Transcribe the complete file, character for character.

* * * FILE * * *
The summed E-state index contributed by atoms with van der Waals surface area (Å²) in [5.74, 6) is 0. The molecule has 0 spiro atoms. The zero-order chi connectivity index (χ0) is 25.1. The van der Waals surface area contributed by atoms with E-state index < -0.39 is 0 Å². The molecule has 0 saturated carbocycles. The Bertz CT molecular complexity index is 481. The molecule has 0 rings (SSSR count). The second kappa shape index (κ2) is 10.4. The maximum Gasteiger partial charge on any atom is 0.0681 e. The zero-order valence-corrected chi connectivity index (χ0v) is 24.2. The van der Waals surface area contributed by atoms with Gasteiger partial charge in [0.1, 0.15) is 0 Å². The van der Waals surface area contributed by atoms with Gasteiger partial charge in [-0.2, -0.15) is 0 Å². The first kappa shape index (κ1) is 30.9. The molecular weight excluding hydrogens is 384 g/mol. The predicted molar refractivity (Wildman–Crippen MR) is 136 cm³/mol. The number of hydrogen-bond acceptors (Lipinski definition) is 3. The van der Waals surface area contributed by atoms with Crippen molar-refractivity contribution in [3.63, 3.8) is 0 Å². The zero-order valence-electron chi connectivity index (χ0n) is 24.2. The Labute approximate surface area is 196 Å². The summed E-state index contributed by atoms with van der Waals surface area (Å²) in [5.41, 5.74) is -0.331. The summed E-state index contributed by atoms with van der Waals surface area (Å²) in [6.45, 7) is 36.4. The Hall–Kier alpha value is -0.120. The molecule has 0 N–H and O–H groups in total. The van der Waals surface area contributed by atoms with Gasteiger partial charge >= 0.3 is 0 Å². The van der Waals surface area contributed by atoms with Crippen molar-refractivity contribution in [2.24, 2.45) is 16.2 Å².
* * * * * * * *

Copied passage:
The summed E-state index contributed by atoms with van der Waals surface area (Å²) in [5.74, 6) is 0. The molecule has 0 spiro atoms. The zero-order chi connectivity index (χ0) is 25.1. The van der Waals surface area contributed by atoms with E-state index < -0.39 is 0 Å². The molecule has 0 saturated carbocycles. The Bertz CT molecular complexity index is 481. The molecule has 0 rings (SSSR count). The second kappa shape index (κ2) is 10.4. The maximum Gasteiger partial charge on any atom is 0.0681 e. The zero-order valence-corrected chi connectivity index (χ0v) is 24.2. The van der Waals surface area contributed by atoms with Gasteiger partial charge in [0.1, 0.15) is 0 Å². The van der Waals surface area contributed by atoms with Gasteiger partial charge in [-0.2, -0.15) is 0 Å². The first kappa shape index (κ1) is 30.9. The molecular weight excluding hydrogens is 384 g/mol. The predicted molar refractivity (Wildman–Crippen MR) is 136 cm³/mol. The number of hydrogen-bond acceptors (Lipinski definition) is 3. The van der Waals surface area contributed by atoms with Crippen molar-refractivity contribution in [3.63, 3.8) is 0 Å². The zero-order valence-electron chi connectivity index (χ0n) is 24.2. The Labute approximate surface area is 196 Å². The summed E-state index contributed by atoms with van der Waals surface area (Å²) in [5.41, 5.74) is -0.331. The summed E-state index contributed by atoms with van der Waals surface area (Å²) in [6.45, 7) is 36.4. The Hall–Kier alpha value is -0.120. The molecule has 0 N–H and O–H groups in total. The van der Waals surface area contributed by atoms with Gasteiger partial charge >= 0.3 is 0 Å². The van der Waals surface area contributed by atoms with Crippen molar-refractivity contribution in [2.24, 2.45) is 16.2 Å².